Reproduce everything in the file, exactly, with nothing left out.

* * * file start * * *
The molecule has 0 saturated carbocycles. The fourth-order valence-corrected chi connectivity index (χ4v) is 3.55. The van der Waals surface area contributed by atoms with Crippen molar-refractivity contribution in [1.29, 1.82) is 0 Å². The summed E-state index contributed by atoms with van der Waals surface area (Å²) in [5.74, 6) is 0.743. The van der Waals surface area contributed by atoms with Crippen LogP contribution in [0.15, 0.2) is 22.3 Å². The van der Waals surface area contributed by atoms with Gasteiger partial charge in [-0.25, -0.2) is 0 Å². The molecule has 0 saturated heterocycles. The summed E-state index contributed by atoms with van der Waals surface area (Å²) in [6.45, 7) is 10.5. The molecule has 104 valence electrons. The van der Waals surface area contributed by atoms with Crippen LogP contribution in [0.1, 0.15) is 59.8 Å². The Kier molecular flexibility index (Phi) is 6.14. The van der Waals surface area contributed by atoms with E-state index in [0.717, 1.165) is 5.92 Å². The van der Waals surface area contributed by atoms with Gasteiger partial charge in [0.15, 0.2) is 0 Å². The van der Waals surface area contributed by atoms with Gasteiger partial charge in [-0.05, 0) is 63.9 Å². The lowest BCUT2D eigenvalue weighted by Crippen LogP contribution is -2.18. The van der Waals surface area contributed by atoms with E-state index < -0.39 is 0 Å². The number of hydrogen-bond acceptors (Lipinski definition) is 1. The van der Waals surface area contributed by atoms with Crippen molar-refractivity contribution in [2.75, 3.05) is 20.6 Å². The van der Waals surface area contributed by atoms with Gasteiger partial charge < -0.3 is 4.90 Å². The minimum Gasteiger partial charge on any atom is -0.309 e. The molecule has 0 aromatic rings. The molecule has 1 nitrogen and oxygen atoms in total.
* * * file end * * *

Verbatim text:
The molecule has 0 saturated carbocycles. The fourth-order valence-corrected chi connectivity index (χ4v) is 3.55. The van der Waals surface area contributed by atoms with Crippen molar-refractivity contribution in [1.29, 1.82) is 0 Å². The summed E-state index contributed by atoms with van der Waals surface area (Å²) in [5.74, 6) is 0.743. The van der Waals surface area contributed by atoms with Crippen LogP contribution in [0.15, 0.2) is 22.3 Å². The van der Waals surface area contributed by atoms with Gasteiger partial charge in [-0.25, -0.2) is 0 Å². The molecule has 0 saturated heterocycles. The summed E-state index contributed by atoms with van der Waals surface area (Å²) in [6.45, 7) is 10.5. The molecule has 104 valence electrons. The van der Waals surface area contributed by atoms with Crippen LogP contribution in [0.1, 0.15) is 59.8 Å². The Kier molecular flexibility index (Phi) is 6.14. The van der Waals surface area contributed by atoms with E-state index in [0.717, 1.165) is 5.92 Å². The van der Waals surface area contributed by atoms with Gasteiger partial charge in [0.15, 0.2) is 0 Å². The van der Waals surface area contributed by atoms with Gasteiger partial charge in [-0.05, 0) is 63.9 Å². The lowest BCUT2D eigenvalue weighted by Crippen LogP contribution is -2.18. The van der Waals surface area contributed by atoms with E-state index < -0.39 is 0 Å². The number of hydrogen-bond acceptors (Lipinski definition) is 1. The van der Waals surface area contributed by atoms with Crippen molar-refractivity contribution in [2.75, 3.05) is 20.6 Å². The van der Waals surface area contributed by atoms with Gasteiger partial charge < -0.3 is 4.90 Å². The minimum Gasteiger partial charge on any atom is -0.309 e. The molecule has 0 aromatic rings. The molecule has 1 nitrogen and oxygen atoms in total.